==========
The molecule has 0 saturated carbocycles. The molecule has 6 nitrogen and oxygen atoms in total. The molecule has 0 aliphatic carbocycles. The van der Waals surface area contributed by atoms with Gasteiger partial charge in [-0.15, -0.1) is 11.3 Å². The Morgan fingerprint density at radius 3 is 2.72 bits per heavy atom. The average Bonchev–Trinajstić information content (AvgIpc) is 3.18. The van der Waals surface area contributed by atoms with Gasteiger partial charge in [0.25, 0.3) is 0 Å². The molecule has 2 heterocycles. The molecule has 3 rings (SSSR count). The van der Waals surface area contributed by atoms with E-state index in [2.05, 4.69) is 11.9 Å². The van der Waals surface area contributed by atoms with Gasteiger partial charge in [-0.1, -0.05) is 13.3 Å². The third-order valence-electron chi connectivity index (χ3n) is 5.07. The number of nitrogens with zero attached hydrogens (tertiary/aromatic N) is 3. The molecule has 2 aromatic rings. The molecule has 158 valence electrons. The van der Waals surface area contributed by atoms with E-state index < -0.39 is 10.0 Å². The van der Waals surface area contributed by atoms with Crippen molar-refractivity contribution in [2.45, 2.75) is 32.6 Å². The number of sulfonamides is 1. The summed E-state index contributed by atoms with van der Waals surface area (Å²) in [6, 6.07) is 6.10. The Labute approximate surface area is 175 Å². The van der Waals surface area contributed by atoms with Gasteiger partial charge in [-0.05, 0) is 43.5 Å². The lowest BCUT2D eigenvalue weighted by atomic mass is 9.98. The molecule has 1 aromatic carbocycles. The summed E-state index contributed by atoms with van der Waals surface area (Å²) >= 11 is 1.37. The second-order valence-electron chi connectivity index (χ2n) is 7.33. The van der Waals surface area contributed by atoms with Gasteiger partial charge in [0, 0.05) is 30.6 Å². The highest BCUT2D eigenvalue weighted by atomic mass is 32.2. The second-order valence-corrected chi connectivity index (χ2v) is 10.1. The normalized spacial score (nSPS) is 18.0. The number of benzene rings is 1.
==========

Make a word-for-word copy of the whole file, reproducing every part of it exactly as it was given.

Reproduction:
The molecule has 0 saturated carbocycles. The molecule has 6 nitrogen and oxygen atoms in total. The molecule has 0 aliphatic carbocycles. The van der Waals surface area contributed by atoms with Gasteiger partial charge in [-0.15, -0.1) is 11.3 Å². The Morgan fingerprint density at radius 3 is 2.72 bits per heavy atom. The average Bonchev–Trinajstić information content (AvgIpc) is 3.18. The van der Waals surface area contributed by atoms with Gasteiger partial charge in [0.25, 0.3) is 0 Å². The molecule has 2 heterocycles. The molecule has 3 rings (SSSR count). The van der Waals surface area contributed by atoms with E-state index in [2.05, 4.69) is 11.9 Å². The van der Waals surface area contributed by atoms with Gasteiger partial charge in [-0.1, -0.05) is 13.3 Å². The third-order valence-electron chi connectivity index (χ3n) is 5.07. The number of nitrogens with zero attached hydrogens (tertiary/aromatic N) is 3. The molecule has 2 aromatic rings. The molecule has 158 valence electrons. The van der Waals surface area contributed by atoms with E-state index < -0.39 is 10.0 Å². The van der Waals surface area contributed by atoms with Crippen molar-refractivity contribution in [2.45, 2.75) is 32.6 Å². The number of sulfonamides is 1. The summed E-state index contributed by atoms with van der Waals surface area (Å²) in [6, 6.07) is 6.10. The Labute approximate surface area is 175 Å². The van der Waals surface area contributed by atoms with Gasteiger partial charge in [-0.05, 0) is 43.5 Å². The lowest BCUT2D eigenvalue weighted by atomic mass is 9.98. The molecule has 1 aromatic carbocycles. The summed E-state index contributed by atoms with van der Waals surface area (Å²) >= 11 is 1.37. The second-order valence-electron chi connectivity index (χ2n) is 7.33. The van der Waals surface area contributed by atoms with Gasteiger partial charge in [0, 0.05) is 30.6 Å². The highest BCUT2D eigenvalue weighted by atomic mass is 32.2. The second-order valence-corrected chi connectivity index (χ2v) is 10.1. The normalized spacial score (nSPS) is 18.0. The number of benzene rings is 1.